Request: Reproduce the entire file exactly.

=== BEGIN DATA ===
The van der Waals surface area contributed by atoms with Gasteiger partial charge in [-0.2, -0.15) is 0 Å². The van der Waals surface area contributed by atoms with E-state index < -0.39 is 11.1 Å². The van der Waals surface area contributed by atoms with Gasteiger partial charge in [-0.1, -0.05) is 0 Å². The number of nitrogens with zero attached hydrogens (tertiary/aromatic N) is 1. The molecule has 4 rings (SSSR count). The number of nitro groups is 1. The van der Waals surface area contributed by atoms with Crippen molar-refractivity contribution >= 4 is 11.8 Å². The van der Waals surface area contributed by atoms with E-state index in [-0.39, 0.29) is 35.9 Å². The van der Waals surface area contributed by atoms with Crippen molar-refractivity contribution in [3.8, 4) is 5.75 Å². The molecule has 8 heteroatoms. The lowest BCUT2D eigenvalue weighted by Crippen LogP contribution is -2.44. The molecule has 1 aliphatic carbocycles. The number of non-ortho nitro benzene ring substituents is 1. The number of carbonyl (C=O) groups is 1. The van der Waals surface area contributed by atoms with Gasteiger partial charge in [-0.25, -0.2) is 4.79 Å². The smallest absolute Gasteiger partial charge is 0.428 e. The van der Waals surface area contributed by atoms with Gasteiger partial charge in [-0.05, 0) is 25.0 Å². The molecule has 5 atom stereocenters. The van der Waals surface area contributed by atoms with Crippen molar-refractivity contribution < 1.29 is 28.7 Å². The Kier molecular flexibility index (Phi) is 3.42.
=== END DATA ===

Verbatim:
The van der Waals surface area contributed by atoms with Gasteiger partial charge in [-0.2, -0.15) is 0 Å². The van der Waals surface area contributed by atoms with E-state index < -0.39 is 11.1 Å². The van der Waals surface area contributed by atoms with Gasteiger partial charge in [-0.1, -0.05) is 0 Å². The number of nitrogens with zero attached hydrogens (tertiary/aromatic N) is 1. The molecule has 4 rings (SSSR count). The number of nitro groups is 1. The van der Waals surface area contributed by atoms with Crippen molar-refractivity contribution >= 4 is 11.8 Å². The van der Waals surface area contributed by atoms with E-state index in [-0.39, 0.29) is 35.9 Å². The van der Waals surface area contributed by atoms with Crippen molar-refractivity contribution in [3.8, 4) is 5.75 Å². The molecule has 8 heteroatoms. The lowest BCUT2D eigenvalue weighted by Crippen LogP contribution is -2.44. The molecule has 1 aliphatic carbocycles. The number of non-ortho nitro benzene ring substituents is 1. The number of carbonyl (C=O) groups is 1. The van der Waals surface area contributed by atoms with Gasteiger partial charge in [-0.25, -0.2) is 4.79 Å². The smallest absolute Gasteiger partial charge is 0.428 e. The van der Waals surface area contributed by atoms with Gasteiger partial charge in [-0.05, 0) is 25.0 Å². The molecule has 5 atom stereocenters. The van der Waals surface area contributed by atoms with Crippen molar-refractivity contribution < 1.29 is 28.7 Å². The Kier molecular flexibility index (Phi) is 3.42.